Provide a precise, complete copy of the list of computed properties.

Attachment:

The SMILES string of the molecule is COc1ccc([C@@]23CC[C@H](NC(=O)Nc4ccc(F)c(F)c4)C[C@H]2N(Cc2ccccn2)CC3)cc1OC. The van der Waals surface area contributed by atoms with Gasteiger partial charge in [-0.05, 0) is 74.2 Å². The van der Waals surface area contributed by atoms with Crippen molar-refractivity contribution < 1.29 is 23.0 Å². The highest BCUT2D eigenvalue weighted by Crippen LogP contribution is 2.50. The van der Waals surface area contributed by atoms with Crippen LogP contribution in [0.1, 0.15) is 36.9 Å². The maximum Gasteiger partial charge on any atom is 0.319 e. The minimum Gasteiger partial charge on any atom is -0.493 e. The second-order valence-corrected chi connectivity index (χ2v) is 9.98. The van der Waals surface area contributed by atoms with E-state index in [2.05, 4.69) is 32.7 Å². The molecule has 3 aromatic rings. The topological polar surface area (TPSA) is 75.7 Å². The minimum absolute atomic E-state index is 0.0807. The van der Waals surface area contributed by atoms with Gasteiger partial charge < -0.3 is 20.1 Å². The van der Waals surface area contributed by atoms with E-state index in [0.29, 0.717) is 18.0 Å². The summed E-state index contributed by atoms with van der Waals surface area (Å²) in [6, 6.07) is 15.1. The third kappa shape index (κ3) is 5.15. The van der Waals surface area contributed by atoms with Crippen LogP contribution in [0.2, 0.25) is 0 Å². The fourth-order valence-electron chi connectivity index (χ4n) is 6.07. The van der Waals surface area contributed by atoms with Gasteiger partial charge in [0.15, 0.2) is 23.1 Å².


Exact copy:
The SMILES string of the molecule is COc1ccc([C@@]23CC[C@H](NC(=O)Nc4ccc(F)c(F)c4)C[C@H]2N(Cc2ccccn2)CC3)cc1OC. The van der Waals surface area contributed by atoms with Gasteiger partial charge in [-0.05, 0) is 74.2 Å². The van der Waals surface area contributed by atoms with Crippen molar-refractivity contribution < 1.29 is 23.0 Å². The highest BCUT2D eigenvalue weighted by Crippen LogP contribution is 2.50. The van der Waals surface area contributed by atoms with Crippen LogP contribution in [0.1, 0.15) is 36.9 Å². The maximum Gasteiger partial charge on any atom is 0.319 e. The minimum Gasteiger partial charge on any atom is -0.493 e. The second-order valence-corrected chi connectivity index (χ2v) is 9.98. The van der Waals surface area contributed by atoms with E-state index in [2.05, 4.69) is 32.7 Å². The molecule has 3 aromatic rings. The topological polar surface area (TPSA) is 75.7 Å². The minimum absolute atomic E-state index is 0.0807. The van der Waals surface area contributed by atoms with Gasteiger partial charge < -0.3 is 20.1 Å². The van der Waals surface area contributed by atoms with E-state index in [0.29, 0.717) is 18.0 Å². The summed E-state index contributed by atoms with van der Waals surface area (Å²) in [6, 6.07) is 15.1. The third kappa shape index (κ3) is 5.15. The van der Waals surface area contributed by atoms with Crippen LogP contribution in [0.2, 0.25) is 0 Å². The fourth-order valence-electron chi connectivity index (χ4n) is 6.07. The van der Waals surface area contributed by atoms with Gasteiger partial charge in [0.15, 0.2) is 23.1 Å².